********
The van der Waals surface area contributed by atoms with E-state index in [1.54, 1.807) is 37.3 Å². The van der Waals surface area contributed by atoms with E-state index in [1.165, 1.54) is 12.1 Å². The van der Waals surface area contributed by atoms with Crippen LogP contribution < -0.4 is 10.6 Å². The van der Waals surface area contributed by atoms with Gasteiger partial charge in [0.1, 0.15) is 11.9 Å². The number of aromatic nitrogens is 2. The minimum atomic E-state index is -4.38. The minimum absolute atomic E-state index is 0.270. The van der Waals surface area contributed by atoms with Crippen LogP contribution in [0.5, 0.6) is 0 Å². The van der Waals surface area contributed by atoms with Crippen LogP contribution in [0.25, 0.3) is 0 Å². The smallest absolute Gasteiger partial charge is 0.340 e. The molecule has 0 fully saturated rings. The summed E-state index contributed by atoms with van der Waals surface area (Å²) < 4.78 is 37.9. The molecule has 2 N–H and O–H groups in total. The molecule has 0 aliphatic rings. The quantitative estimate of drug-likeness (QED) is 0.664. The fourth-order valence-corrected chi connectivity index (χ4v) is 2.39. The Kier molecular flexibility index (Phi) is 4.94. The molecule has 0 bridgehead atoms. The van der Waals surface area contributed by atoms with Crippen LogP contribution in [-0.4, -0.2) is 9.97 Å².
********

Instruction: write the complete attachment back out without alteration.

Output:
The van der Waals surface area contributed by atoms with E-state index in [1.54, 1.807) is 37.3 Å². The van der Waals surface area contributed by atoms with E-state index in [1.165, 1.54) is 12.1 Å². The van der Waals surface area contributed by atoms with Crippen LogP contribution < -0.4 is 10.6 Å². The van der Waals surface area contributed by atoms with Gasteiger partial charge in [0.1, 0.15) is 11.9 Å². The number of aromatic nitrogens is 2. The minimum atomic E-state index is -4.38. The minimum absolute atomic E-state index is 0.270. The van der Waals surface area contributed by atoms with Crippen LogP contribution in [0.5, 0.6) is 0 Å². The van der Waals surface area contributed by atoms with Crippen LogP contribution in [0.25, 0.3) is 0 Å². The smallest absolute Gasteiger partial charge is 0.340 e. The molecule has 0 fully saturated rings. The summed E-state index contributed by atoms with van der Waals surface area (Å²) < 4.78 is 37.9. The molecule has 2 N–H and O–H groups in total. The molecule has 0 aliphatic rings. The quantitative estimate of drug-likeness (QED) is 0.664. The fourth-order valence-corrected chi connectivity index (χ4v) is 2.39. The Kier molecular flexibility index (Phi) is 4.94. The molecule has 0 bridgehead atoms. The van der Waals surface area contributed by atoms with Crippen LogP contribution in [-0.4, -0.2) is 9.97 Å².